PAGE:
A long time ago I argued—against the then prevailing critical consensus that the novel’s final part is flawed in so reducing Jim given his natural aristocracy and freedom on the raft to the service of one more of Tom Sawyer’s at play schemes—that the last portion isn't  flawed and that an intended scabrous and savage indictment flows from it. 

I then over the years gave up that seeming interpretive ghost and tended to fall into the consensus view. Now I hear the music of my old idea playing softly but with increasing pitch as I reread. 

We’ll see. 

Or at least I’ll see.

Friday, November 3, 2017

A Narrow Note On The Meaning Of Sexual Harassment


A question on the meaning of sexual harassment:

Here’s a typical definition of it plucked from no site in particular on the web:

.... Definition of Sexual Harassment

Sexual harassment is defined as unwelcome sexual advances, requests for sexual favors, and other verbal or physical conduct of a sexual nature when either:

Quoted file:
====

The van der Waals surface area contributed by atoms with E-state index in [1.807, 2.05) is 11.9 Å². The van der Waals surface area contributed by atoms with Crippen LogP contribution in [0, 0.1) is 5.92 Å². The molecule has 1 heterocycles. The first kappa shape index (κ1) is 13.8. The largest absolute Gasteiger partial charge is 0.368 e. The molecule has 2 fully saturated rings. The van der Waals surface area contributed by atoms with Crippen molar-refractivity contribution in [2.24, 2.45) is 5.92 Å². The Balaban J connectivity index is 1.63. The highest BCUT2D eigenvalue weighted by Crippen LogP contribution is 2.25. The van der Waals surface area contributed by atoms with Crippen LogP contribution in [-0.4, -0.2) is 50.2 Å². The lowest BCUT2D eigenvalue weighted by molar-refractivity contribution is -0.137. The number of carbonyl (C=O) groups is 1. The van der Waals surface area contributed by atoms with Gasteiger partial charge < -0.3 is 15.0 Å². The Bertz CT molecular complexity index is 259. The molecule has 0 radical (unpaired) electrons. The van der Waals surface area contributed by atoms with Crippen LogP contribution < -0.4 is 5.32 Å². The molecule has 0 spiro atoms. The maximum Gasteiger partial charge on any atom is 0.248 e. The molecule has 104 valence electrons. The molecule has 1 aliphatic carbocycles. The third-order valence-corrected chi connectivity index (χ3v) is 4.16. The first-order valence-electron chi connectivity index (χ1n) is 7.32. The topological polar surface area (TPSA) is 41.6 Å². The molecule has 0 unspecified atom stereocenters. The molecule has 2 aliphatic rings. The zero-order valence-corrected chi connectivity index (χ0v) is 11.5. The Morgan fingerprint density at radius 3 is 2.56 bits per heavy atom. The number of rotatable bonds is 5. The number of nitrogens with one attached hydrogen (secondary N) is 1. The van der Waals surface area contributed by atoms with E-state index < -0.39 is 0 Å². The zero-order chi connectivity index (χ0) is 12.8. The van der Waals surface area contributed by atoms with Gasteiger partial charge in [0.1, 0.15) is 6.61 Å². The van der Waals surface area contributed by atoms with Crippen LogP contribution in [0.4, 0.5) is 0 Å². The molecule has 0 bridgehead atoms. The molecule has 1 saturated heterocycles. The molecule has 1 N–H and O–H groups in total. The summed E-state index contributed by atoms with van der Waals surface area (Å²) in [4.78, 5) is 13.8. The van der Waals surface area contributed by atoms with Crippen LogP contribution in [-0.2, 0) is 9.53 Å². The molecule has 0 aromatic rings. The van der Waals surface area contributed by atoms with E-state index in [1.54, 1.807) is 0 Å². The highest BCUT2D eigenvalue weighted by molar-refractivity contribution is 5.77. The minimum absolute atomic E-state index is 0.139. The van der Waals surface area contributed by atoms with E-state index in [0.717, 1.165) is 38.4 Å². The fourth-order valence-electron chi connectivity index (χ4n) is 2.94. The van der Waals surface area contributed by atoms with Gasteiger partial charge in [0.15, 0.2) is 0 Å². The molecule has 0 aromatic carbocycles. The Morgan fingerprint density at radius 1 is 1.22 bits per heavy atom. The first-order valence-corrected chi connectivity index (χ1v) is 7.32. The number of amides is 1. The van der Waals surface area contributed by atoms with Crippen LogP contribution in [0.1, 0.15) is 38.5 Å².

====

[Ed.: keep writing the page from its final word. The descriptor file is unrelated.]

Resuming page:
The conduct is made as a term or condition of an individual's employment, education, living environment or participation in a University community.

The acceptance or refusal of such conduct is used as the basis or a factor in decisions affecting an individual's employment, education, living environment, or participation in a University community.

The conduct unreasonably impacts an individual's employment or academic performance or creates an intimidating, hostile or offensive environment for that individual's employment, education, living environment, or participation in a University community....

My question turns on the phrase “when either” in the third line of the definition and is, to be precise, why so limit it? 

It’s a phrase of limitation, saying in effect the general opening definition ONLY occurs “when either....

I understand that in certain areas of the law “sexual harassment” is a term of art and it may be that the quoted  definition, which doesn’t seem atypical of Internet definitions, at least from a quick search, tries to incorporate into a general definition those specific instances.

But I’d think an improved definition would omit “when either” and replace it with “examples of which include...”